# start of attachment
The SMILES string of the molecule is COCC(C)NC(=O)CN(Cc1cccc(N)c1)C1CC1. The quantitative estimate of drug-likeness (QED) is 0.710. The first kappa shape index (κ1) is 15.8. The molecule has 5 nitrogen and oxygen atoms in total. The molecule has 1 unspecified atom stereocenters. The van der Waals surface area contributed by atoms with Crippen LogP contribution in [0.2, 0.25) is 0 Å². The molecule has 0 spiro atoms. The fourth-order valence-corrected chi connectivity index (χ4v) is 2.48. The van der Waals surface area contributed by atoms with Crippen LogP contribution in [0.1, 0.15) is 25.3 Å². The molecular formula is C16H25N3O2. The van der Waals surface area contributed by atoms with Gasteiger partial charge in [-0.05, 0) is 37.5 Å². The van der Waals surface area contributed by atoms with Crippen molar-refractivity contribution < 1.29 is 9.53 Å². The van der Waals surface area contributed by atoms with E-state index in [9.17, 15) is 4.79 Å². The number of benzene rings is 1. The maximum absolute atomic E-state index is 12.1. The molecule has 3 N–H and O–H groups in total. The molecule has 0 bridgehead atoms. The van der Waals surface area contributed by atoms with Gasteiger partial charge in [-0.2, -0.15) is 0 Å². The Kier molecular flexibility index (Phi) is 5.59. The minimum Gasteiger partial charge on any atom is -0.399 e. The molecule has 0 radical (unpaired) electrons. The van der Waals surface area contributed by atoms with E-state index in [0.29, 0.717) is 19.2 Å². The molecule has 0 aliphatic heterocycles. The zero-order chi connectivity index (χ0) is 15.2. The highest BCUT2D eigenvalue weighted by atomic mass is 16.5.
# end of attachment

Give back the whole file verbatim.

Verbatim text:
The SMILES string of the molecule is COCC(C)NC(=O)CN(Cc1cccc(N)c1)C1CC1. The quantitative estimate of drug-likeness (QED) is 0.710. The first kappa shape index (κ1) is 15.8. The molecule has 5 nitrogen and oxygen atoms in total. The molecule has 1 unspecified atom stereocenters. The van der Waals surface area contributed by atoms with Crippen LogP contribution in [0.2, 0.25) is 0 Å². The molecule has 0 spiro atoms. The fourth-order valence-corrected chi connectivity index (χ4v) is 2.48. The van der Waals surface area contributed by atoms with Crippen LogP contribution in [0.1, 0.15) is 25.3 Å². The molecular formula is C16H25N3O2. The van der Waals surface area contributed by atoms with Gasteiger partial charge in [-0.05, 0) is 37.5 Å². The van der Waals surface area contributed by atoms with Crippen molar-refractivity contribution < 1.29 is 9.53 Å². The van der Waals surface area contributed by atoms with E-state index in [9.17, 15) is 4.79 Å². The number of benzene rings is 1. The maximum absolute atomic E-state index is 12.1. The molecule has 3 N–H and O–H groups in total. The molecule has 0 bridgehead atoms. The van der Waals surface area contributed by atoms with Gasteiger partial charge in [-0.2, -0.15) is 0 Å². The Kier molecular flexibility index (Phi) is 5.59. The minimum Gasteiger partial charge on any atom is -0.399 e. The molecule has 0 radical (unpaired) electrons. The van der Waals surface area contributed by atoms with E-state index in [0.29, 0.717) is 19.2 Å². The molecule has 0 aliphatic heterocycles. The zero-order chi connectivity index (χ0) is 15.2. The highest BCUT2D eigenvalue weighted by atomic mass is 16.5.